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Before You Start Trading Stocks

Starting to trade the stock market while things are going great and prices are rising can be rather daunting when you don’t know where to start. Add the fact that we’re in a recession at the moment and things can start to look even worse. There are just so many ratios, statistics and chart indicators that you would be forgiven for suffering ‘information overload’.

The first place to start when analysing a company’s stock is not the stock itself but the market.

What does that market tell you about the direction it is heading? Is it in an upward or a downward trend? Charts of the main index can tell you this by a quick glance. If the line is heading downward then it’s in a downward trend, but with the chaotic nature of the index price, how do you know if today’s down is not just a glitch and tomorrow it will go back up again?

The way to analyze the index is by looking at it in several different time frames. First look at the last few days, then the last few weeks, months and then year. What is the general overall direction? If your end point is higher than your start point then you may be in a bull market and it’s time to look at going long (buying). But if your end point is lower then you may be in a bear market and you need to consider going short (more on short selling later).

One of the main indicators that can help you establish the way the index is moving is the Moving Average (MA). This takes the index price over the last specified number of days and averages it. With each new day it drops the first price used in the previous day’s calculation. It’s always good to check the MA of several periods depending if you are looking to day trade or invest. If you’re looking to day trade then a MA over 5, 15, and 30 minutes are a good idea. If you’re looking for long term investment then 50, 100, and 200 days might be more what you need. For those who have trades lasting a few days to a few weeks then periods of 10, 20 and 50 days might be more appropriate.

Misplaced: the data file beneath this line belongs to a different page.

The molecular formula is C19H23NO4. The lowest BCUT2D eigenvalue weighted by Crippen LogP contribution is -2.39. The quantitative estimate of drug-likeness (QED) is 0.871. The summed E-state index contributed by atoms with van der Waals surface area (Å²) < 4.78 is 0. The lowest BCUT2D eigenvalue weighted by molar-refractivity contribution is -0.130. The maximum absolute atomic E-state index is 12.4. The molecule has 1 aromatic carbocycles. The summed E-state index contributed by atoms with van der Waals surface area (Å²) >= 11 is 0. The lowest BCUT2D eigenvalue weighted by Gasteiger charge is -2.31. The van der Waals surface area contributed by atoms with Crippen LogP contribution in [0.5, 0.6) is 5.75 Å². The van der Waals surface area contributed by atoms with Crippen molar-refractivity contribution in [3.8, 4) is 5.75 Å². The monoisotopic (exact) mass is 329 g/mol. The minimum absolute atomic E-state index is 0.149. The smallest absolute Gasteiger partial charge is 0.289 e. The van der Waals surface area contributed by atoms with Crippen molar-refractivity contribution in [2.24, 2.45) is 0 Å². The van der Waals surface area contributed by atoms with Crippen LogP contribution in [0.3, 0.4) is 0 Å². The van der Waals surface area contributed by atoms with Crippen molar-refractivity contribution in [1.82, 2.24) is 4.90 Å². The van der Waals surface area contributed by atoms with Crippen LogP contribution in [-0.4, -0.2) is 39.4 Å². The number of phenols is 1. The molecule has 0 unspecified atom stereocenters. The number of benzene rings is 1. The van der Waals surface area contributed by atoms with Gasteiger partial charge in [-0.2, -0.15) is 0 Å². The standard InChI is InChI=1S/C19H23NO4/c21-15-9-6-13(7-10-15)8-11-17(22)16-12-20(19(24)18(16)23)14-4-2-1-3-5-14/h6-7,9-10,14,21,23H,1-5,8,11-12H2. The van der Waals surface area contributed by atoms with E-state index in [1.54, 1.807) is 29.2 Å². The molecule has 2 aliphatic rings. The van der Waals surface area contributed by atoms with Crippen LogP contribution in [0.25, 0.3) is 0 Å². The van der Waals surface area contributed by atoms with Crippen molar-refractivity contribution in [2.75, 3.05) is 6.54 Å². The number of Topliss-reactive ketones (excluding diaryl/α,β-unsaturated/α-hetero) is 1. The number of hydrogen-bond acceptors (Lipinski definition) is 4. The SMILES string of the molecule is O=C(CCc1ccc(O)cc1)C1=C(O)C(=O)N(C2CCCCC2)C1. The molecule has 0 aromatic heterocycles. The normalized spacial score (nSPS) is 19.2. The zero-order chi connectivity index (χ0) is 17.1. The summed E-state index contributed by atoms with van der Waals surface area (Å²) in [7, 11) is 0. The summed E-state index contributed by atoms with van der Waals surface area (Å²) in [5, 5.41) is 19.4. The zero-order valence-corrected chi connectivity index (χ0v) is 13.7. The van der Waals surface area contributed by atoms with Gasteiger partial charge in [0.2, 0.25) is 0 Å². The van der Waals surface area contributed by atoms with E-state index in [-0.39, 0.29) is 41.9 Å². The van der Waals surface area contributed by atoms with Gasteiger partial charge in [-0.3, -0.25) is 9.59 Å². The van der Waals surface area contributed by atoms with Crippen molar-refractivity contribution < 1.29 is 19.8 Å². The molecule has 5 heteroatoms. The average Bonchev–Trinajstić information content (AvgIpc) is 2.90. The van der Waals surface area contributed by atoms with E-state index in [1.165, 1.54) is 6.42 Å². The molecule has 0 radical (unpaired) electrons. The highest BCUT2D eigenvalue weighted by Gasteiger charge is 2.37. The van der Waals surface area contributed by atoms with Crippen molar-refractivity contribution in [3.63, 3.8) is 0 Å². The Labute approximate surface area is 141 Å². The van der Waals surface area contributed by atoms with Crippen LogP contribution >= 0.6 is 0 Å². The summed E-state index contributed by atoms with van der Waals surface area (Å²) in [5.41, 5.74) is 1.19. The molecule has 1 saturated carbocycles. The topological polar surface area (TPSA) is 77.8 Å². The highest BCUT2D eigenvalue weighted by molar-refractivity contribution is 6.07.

Technical Analysts (Chartists) use Moving Averages to help them establish when the index is changing direction. These are known in the trade as Golden Crosses and Dead Crosses.

A Golden Cross is when a short average (ie the smallest of the MA periods) crosses above a longer average while both of them are moving upwards. A Dead Cross is when a short average crosses under a longer average while both averages are falling. When a Golden Cross occurs you should be looking to enter a long (buy) trade. If a Dead Cross occurs you should be looking to exit a long trade or enter a short (sell) trade (more on short selling later).

So as you can see, Moving Averages can be very useful in your analysis. However, don’t think that this can be used alone. The Moving Average has a flaw. Due to the nature of it using delayed data, it can give delayed signals. This can be somewhat annoying as quite a lot of profit could be lost before you enter a trade or exit a trade. Always use Moving Averages alongside other signals.

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